A Tour of Tableau Server

by Jenny Martin

Before I joined the Data School, I had a vague understanding that Tableau Server was a place where you could share dashboards, but no idea how it was structured. The thought of having to publish something would have left me completely stumped. I wouldn’t have known where to store it or how to find it again once I had published it.

Thankfully after a couple of days learning about Tableau Server in the Data School, I feel like I have a much better understanding. In the crude diagram above, you can see above a quick overview of how the Server is structured, but don’t worry there’s more detail below.


Within the Server there can be multiple sites. The most important thing to remember about sites is that they are siloed. This means that if you want to move a workbook from one site to another, you would have to download it from one site and re-upload it to another. It is not possible to share information across sites.

After logging into Tableau Server, you will see the following screen, prompting you to select a site:

Don’t worry, it isn’t the end of the world if you initially select the wrong site. You can easily change between different sites in the dropdown next to the Tableau logo in the top left of the page:


Within Sites there can be multiple Projects. I created a dummy Site called DS14 Test and you can see that inside this Site, a default Project has been created. Think of Projects like folders in a classic Windows File Explorer i.e. you can have Projects within Projects, if you like, to create different hierarchies, but they will all still live in the same Site.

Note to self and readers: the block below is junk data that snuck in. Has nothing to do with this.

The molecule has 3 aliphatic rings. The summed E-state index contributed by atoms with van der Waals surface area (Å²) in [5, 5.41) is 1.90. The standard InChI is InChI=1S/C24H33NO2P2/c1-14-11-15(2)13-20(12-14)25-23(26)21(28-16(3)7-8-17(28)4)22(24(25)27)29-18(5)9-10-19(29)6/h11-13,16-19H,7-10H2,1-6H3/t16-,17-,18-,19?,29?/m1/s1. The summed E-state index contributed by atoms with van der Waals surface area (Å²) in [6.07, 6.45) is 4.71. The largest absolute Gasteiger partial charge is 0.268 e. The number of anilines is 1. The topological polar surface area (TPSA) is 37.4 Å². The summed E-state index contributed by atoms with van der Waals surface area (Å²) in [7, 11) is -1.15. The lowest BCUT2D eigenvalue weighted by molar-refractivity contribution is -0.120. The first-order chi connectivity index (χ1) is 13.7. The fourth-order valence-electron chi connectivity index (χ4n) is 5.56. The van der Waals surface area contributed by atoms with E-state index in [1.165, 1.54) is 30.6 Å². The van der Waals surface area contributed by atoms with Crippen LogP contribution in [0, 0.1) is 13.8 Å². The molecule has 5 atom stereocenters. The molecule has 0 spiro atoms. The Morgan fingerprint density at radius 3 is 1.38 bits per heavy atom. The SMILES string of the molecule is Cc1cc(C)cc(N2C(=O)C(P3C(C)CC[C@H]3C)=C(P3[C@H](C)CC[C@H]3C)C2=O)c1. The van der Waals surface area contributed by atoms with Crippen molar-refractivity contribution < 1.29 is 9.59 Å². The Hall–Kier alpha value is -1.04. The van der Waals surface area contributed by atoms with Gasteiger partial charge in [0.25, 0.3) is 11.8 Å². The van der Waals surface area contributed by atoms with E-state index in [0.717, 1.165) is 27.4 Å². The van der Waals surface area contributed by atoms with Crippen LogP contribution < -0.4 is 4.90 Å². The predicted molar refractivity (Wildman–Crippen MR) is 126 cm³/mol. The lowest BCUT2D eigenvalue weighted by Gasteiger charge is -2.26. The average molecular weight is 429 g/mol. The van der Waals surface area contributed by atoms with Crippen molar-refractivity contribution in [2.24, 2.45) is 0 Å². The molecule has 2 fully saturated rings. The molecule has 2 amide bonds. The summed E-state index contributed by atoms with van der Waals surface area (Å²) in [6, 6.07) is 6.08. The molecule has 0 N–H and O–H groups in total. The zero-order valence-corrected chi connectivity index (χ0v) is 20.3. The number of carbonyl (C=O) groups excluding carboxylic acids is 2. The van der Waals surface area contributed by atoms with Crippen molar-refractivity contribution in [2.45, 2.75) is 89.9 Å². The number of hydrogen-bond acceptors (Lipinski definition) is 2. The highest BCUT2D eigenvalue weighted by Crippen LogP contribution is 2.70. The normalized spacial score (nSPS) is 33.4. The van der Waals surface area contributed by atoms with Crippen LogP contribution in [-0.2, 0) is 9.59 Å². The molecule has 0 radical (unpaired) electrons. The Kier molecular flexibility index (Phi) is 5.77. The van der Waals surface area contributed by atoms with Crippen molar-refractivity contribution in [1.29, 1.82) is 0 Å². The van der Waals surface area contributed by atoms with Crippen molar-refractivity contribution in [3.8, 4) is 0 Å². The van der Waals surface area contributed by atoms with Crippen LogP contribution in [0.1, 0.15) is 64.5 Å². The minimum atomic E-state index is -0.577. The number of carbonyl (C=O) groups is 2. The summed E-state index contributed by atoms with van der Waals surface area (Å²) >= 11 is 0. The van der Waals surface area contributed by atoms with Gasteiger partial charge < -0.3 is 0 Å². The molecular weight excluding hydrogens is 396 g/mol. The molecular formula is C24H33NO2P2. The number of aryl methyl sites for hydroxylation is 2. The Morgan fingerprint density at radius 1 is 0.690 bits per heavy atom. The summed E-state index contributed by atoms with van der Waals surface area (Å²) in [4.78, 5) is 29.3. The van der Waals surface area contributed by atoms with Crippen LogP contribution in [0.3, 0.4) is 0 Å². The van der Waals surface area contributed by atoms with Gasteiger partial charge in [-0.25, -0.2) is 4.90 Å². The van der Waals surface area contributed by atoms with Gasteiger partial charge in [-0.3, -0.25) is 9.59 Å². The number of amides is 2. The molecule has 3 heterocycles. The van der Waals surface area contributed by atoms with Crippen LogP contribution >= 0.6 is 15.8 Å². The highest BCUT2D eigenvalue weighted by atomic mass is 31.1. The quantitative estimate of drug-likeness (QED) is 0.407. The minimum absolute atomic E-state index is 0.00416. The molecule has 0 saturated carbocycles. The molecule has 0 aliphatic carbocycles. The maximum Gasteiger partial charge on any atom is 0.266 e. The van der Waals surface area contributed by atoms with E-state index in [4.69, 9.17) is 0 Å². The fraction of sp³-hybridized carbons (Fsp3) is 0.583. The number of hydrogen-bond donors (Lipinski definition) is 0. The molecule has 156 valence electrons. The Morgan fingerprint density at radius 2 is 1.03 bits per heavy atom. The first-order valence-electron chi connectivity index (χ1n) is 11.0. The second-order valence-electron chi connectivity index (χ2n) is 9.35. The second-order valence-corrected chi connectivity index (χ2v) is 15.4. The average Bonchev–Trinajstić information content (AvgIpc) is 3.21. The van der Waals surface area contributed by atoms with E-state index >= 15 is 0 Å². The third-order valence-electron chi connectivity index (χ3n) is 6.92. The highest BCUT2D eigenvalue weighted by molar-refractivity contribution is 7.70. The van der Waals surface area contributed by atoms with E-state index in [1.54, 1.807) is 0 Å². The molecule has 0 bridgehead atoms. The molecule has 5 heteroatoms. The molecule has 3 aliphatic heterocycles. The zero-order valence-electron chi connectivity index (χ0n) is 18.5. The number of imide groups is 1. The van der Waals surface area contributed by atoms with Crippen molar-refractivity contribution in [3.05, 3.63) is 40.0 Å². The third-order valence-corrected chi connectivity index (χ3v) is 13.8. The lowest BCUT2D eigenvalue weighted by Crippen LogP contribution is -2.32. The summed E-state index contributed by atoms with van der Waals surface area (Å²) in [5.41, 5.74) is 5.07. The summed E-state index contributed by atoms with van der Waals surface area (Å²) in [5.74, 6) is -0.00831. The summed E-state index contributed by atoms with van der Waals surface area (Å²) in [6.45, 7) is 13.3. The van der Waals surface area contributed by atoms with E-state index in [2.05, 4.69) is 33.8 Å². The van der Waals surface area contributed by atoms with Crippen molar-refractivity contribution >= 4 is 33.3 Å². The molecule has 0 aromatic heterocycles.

A word of caution here. If you create Projects within Projects, but still have “All Projects” selected (in the dropdown next to Explore), you will see all the Projects in the Site, even those that are technically within other Projects. This definitely confused Sara and I for a while today! So you would just need to change the dropdown to “Top-level Projects” to only see those at the highest level in your Project hierarchy.


Within this Default Project, I published a workbook from Tableau Desktop. To do this, you have to first make sure that you are signed into the right Site on the Server. Then you simply select Publish Workbook:

This is how that Workbook then looks within the Default Project:

And if you click on that Workbook, you can see that it contains Views and Data Sources:

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